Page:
Fighting Cancer After a BMT

Unfortunately, in spite of very intensive chemotherapy and total body irradiation in the conditioning regimens prior to transplant for most cancers, the relapse rate remains very high, anywhere from 10 percent to 50 percent.

Experts at the UCSF Benioff Children's Hospital Bone Marrow Transplant Program are evaluating potential approaches to reduce the relapse rate after bone marrow transplant in patients with leukemia or high-risk neuroblastoma.

One approach for leukemia is to use donor T lymphocyte infusions (DLI) at various times after the transplant. In addition, we carefully monitor patients for any evidence of early relapse.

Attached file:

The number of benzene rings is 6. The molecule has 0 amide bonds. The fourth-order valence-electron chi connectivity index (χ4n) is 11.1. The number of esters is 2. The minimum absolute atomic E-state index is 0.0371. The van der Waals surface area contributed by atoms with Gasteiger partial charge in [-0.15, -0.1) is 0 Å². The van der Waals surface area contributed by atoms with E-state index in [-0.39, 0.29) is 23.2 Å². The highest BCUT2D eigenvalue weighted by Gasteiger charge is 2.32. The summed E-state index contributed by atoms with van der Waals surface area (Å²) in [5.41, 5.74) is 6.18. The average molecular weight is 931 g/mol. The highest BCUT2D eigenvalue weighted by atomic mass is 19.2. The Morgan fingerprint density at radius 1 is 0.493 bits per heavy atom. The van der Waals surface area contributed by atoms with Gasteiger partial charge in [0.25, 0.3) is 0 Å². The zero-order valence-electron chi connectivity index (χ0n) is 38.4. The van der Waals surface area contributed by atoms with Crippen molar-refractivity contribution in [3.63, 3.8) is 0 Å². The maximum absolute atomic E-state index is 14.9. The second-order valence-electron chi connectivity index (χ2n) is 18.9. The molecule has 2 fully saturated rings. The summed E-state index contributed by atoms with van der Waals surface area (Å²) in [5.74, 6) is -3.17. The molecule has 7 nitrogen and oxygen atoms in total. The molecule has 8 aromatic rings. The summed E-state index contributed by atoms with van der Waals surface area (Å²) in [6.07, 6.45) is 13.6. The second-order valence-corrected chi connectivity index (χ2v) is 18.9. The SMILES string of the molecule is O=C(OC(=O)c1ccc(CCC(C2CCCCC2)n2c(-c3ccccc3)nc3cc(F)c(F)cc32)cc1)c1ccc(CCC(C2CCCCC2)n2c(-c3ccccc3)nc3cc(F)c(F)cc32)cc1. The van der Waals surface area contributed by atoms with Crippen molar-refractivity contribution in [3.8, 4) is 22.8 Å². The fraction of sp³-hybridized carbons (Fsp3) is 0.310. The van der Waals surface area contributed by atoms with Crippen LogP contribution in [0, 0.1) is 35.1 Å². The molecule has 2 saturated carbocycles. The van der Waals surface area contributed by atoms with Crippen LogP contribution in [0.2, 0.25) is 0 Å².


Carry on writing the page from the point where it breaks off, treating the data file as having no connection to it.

For patients with high-risk neuroblastoma, an autologous transplant results in a cure for approximately 40 percent of patients. However, the relapse rate after a bone marrow transplant is 50 percent. In order to reduce this relapse rate, children may be eligible for treatment with special monoclonal antibodies that target any remaining neuroblastoma cells, or children may be eligible for different protocols using additional chemotherapy and or radiation with stem cell support.

 

Reviewed by health care specialists at UCSF Benioff Children's Hospital.

This information is for educational purposes only and is not intended to replace the advice of your doctor or health care provider. We encourage you to discuss with your doctor any questions or concerns you may have.